Los Angeles, CA -- (SBWIRE) -- 04/04/2014 -- One with the Water® is honored to be the first organization to release the UCLA study “Remaking Recess” by the Autism Intervention Research Network – Behavioral Health (AIR-B).
“Remaking Recess” is a guide to improve the social inclusion of elementary school children with autism spectrum disorder through facilitated peer interactions. “Remaking Recess” is an intervention that focuses on increasing social engagement between children with autism (ages 5-11 years old) and their typical peers during the less structured times of the school day.
Since October 2013, One with the Water® has been applying the principles in Remaking Recess to its already highly successful programs and Swimming Lessons for the Autism Spectrum. Founder and Head Coach Kenneth Rippetoe, stated, “Remaking Recess is useful for modeling positive social behaviors in Autism Spectrum swimming lessons. The guide is informative, cutting edge, and most important, applicable to real-life situations.”
During all swimming lessons, and especially during our swim practice for our Special Needs Swim Team for Kids, we mix in 30 minutes of dry-land exercises that are great for strength, balance, spatial orientation, and anatomical awareness. We are firm believers in the importance of this sort of “cross-training” for swimmers. It is something most teams do much later in life (and then it’s mostly focused on strength). Having a mix of dry-land and pool-based activity actually gives kids a better framework for understanding verbal swimming instructions. It also makes it easier to correct the “bad habits” and postural imbalances that often develop in swimmers.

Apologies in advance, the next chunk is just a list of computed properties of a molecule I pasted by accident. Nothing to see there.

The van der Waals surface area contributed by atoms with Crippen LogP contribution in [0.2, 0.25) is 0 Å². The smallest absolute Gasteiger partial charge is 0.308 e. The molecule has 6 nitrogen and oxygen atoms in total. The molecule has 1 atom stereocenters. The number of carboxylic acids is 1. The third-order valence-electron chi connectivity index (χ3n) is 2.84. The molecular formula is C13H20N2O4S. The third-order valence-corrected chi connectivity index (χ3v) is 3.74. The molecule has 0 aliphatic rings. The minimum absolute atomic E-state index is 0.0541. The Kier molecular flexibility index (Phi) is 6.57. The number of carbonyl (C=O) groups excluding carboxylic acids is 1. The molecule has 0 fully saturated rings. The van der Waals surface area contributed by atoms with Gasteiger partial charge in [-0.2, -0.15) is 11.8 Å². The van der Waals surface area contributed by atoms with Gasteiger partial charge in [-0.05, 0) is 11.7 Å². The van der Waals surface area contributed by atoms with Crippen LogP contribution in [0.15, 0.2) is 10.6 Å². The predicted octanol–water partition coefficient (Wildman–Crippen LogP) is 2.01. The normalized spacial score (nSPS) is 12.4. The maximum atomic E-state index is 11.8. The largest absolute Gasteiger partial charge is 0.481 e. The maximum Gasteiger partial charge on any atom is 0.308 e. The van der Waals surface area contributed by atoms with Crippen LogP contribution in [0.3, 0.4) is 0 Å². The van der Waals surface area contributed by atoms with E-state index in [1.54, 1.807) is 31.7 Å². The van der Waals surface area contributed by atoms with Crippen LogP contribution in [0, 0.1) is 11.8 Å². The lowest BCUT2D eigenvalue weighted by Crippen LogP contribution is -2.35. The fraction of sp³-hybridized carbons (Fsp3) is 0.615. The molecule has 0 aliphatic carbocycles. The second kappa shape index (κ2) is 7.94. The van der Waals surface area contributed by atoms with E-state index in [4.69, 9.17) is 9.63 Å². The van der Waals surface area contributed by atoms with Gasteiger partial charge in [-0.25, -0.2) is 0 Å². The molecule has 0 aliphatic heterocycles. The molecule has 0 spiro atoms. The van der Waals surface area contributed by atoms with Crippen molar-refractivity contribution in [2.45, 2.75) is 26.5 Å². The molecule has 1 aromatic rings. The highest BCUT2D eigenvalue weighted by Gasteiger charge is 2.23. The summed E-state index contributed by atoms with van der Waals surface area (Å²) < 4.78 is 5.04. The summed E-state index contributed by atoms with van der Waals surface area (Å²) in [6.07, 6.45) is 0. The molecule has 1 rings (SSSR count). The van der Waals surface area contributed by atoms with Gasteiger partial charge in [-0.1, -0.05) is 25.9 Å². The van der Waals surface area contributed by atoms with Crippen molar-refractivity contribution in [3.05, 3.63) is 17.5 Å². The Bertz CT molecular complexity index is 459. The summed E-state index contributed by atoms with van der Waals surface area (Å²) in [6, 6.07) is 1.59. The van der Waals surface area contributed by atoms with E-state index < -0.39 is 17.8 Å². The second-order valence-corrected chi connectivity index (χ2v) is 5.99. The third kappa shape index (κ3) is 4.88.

The dry-land activities draw them in for direct joint social engagement. It is important to engage the kids with their peers. After stretching and exercising, we take the kids on a two-lap run around the ball park. We ask them to think about whom they might want as their running partner that day.
Our coaches circulate through the exercise circle while the kids are interacting and participating. We actively seek out the children that might be having difficulties and help them to feel comfortable by engaging in the activity with them. And of course, most important, our coaches model having fun by demonstrating the positive aspects of the exercises and interactions, and paying close attention to the body language and facial expressions of the children.
One father – whose son is diagnosed with Autism Spectrum Disorder – reported, “Henry really responded to head Coach Kenneth Rippetoe, and looks forward to his class more than anything else right now. After the first class, he suddenly looked forward to and enjoyed swimming, as opposed to dreading it. He made huge strides, the biggest he has ever made, working with One with the Water.”
For more details vist: http://onewiththewater.org/